Newswise — New York Institute of Technology’s Ninth Annual Cybersecurity Conference gathered experts and aficionados to discuss the latest cyber developments affecting businesses and individuals. The event took place just days before New York City Economic Development Corporation launched Cyber NYC, a campaign to grow the city’s cybersecurity workforce. October is Cybersecurity Awareness Month.
In a wide-ranging “fireside chat” with Acreto founder and CEO Babak Pasdar, industry keynote Shamla Naidoo, who is the vice president of IT Risk and chief information security officer (CISO) at IBM, talked about the challenges of managing security among IBM’s six hundred thousand employees worldwide. Then, in the day's only solo presentation, James Stanger, chief technology evangelist at CompTIA, gave a plenary address which explained how best to communicate the value of cybersecurity to an organization’s senior management.
Wide-ranging discussions, including audience participation, grew from the conference’s four panels:
Addressing evolving threats. Several participants noted that human error and insider threats are the “weak links” in cybersecurity planning. Marios Damianides, partner in the Advisory Practices of Ernst & Young LLP and Northeast Cyber Security Practice Lead, also brought attention to threats by agents who leapfrog competitors by using stolen intellectual property and financial assets.
The value and vulnerabilities of blockchain technology. Panelists noted cybersecurity vulnerabilities—and solutions—for blockchain applications. Salman Baset, CTO Security of IBM Blockchain Solutions, advocated for an industry-wide information governance agreement to prevent data leakage from blockchains.
Recommended tactics for health-care, energy, and financial services industries. The panel on protecting healthcare, financial, and energy infrastructure data brought out the importance of sharing information among competitors. Frederick J. Harris, head of Data and Technology Risk at Société Générale Corporate and Investment Banking, said, “Within the financial services industry, we compete in all areas except cybersecurity. It’s the one area where we cooperate.” Raj Badhwar, senior vice president and CISO at Voya Financial, agreed, saying, “We need to share within and across industries to be resilient against attack.” Protecting data in the health-care sector must include medical devices and implantable technologies. In the energy industry, integrating operations into cybersecurity efforts is essential. All speakers recommended cybersecurity training for employees across all departments.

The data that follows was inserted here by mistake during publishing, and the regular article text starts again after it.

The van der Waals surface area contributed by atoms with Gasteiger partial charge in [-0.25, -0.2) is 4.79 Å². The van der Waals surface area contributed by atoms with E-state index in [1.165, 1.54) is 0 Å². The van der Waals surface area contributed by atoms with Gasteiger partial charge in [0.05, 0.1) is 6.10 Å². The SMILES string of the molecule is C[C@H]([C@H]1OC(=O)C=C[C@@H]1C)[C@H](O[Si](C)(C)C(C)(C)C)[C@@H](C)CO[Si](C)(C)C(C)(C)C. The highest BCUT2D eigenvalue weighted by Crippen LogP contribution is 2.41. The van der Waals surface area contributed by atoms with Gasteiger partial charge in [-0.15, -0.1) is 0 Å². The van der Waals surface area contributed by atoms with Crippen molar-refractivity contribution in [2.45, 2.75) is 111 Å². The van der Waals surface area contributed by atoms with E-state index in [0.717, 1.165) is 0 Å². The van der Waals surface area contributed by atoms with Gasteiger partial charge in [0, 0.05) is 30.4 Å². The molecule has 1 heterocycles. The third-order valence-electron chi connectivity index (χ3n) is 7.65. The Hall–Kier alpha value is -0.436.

Educating and supporting cyber defenders. Speakers noted that industry certifications and stackable credentials are very helpful for keeping up on developments. In addition, security professionals depend on “soft skills” like communication and emotional intelligence. The panel also emphasized the need to teach cybersecurity to students in disciplines such as management, law, and psychology.
Babak D. Beheshti, Ph.D., interim dean of NYIT College of Engineering and Computing Sciences, said, “This conference is a forum where professionals and students come together to explore various elements of cybersecurity innovation, thus deepening their knowledge, relationships, and creating enthusiasm for their work.”
NYIT, a National Center of Academic Excellence in Cyber Defense Education, offers ABET-accredited bachelor’s and master’s degrees in computer science, cybersecurity, and data science and supports cybersecurity research and hands-on training with corporate partners.
For more information, visit nyit.edu/cybersecurity.
NYIT (New York Institute of Technology) offers 90 degree programs, including undergraduate, graduate, and professional degrees, in more than 50 fields of study, including architecture and design; arts and sciences; education; engineering and computing sciences; health professions; management; and osteopathic medicine. A non-profit independent, private institution of higher education, NYIT has 9,000 students at campuses in New York City (Manhattan) and Long Island (Old Westbury) in New York; Jonesboro, Arkansas; Vancouver, British Columbia; and in various programs around the world. NYIT sponsors 13 NCAA Division II programs.
NYIT is guided by its mission to provide career-oriented professional education, offer access to opportunity to all qualified students, and support applications-oriented research that benefits the larger world. More than 100,000 graduates have received degrees from NYIT.